Heartfelt sympathy is extended to Gianluigi Buffon, of course, railing with much of Italy against the referee Michael Oliver’s last-minute penalty decision which wiped out Juventus’ marvellous three-goal Champions League second-leg comeback against Real Madrid. Oliver, remaining intently officious while the Juventus players circled him in disbelieving outrage, then met Buffon’s excessive protests with a red card, sending the great, giant goalkeeper off in the last match of his epic Champions League career.
It would take a cold heart, maybe, not to support Buffon in his passionate reaction and forgive his outbursts afterwards against the referee. Perhaps, as Buffon said so floridly of Oliver, it would take a rubbish bin for a heart. But then again, maybe not.
When Buffon and Juventus reflect, on even so enormous a sporting disappointment, perhaps he might find it in his own heart to apologise. His human response was understandable but his protest on the field was over the top, and his comments afterwards about Oliver were insulting, bordering on abusive.
This most pressured football drama was the highest of tests for the time-served football rule drilled into children when they first pull their socks up: never argue with the ref. Buffon failed it after the penalty was awarded. As wise old coaches tell their young players, he was only letting his own team down.
Arguing with the referee is necessarily an offence in the rules; Buffon, bawling and pawing at Oliver, had to go. His post-match comments to the media, about Oliver having a rubbish bin for a heart, not knowing “shit”, and having no personality, were unworthy, the Champions League equivalent of waiting for a referee in the car park after a disagreement on the public parks.
That, most importantly, is why Buffon is in the wrong. It is legitimate to question how far famed sporting giants are, or should be expected to be, role models to the millions watching them, but in their conduct towards referees, they do set standards. There are very important reasons why those standards should be decent; why, whatever the stakes, the referee’s decision has to be final and why the stars – and managers, and pundits – should maintain respect: because in the real world, abuse of referees is rife, accompanied by the visceral threat of physical violence.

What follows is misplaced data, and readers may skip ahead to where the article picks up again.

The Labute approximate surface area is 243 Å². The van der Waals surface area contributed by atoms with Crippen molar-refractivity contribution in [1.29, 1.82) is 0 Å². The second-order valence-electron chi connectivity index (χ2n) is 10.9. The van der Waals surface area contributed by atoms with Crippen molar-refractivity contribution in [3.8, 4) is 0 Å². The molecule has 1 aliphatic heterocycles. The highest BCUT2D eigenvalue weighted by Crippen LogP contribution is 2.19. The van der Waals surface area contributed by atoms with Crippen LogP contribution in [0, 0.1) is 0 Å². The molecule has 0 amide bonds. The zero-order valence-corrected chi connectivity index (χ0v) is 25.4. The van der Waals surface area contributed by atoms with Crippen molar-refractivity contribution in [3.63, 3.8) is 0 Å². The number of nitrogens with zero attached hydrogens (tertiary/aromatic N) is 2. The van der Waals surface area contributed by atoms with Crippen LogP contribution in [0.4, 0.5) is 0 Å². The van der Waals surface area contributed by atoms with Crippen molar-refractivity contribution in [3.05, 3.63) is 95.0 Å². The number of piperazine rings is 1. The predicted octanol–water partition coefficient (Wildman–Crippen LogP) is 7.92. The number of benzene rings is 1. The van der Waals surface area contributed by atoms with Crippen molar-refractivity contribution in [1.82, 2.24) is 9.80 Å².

Only last year in Manchester a young referee, Ryan Hampson, 18, organised a strike of amateur referees in protest at the violence and abuse infesting amateur matches. Hampson said he had been headbutted, spat at and punched during his four years as a referee, and knew many other referees who had suffered the same.
A helpline set up in response by an organisation, Ref Support UK, reported 70 calls in its first month, including two physical assaults and a referee who had been told he would be killed.
This has been happening for decades, before and after the English Football Association unrolled its “respect” plastic tape and ringed the public pitches with it. An experienced referee in Manchester told me years ago that the lack of respect shown by star players and managers on television set the tone for what happened on the parklands, where there is no spotlight or protection.
Human error is an integral feature of refereeing – which is why it does not actually matter, when discussing Buffon’s reaction, whether Oliver’s decision was technically right or not. However skilled they are, referees are necessary, a precious part of the game. On the parks just having a referee, somebody who turns up wearing black kit and wielding a whistle, establishes the authority of the rules, of the sport itself. Experience tells that without a referee, thuggery is less restrained, and it is understandably a struggle to have enough people willing to do it.
All of football feels for Juventus but Buffon was wrong, as Pep Guardiola was the night before, to confront the referee. The icons of football need to set a better example, remember what they were told as children and live by it at the galactic heights they now inhabit. Buffon, as penance, should be made by Uefa to do a season’s refereeing, on the mud baths of Manchester.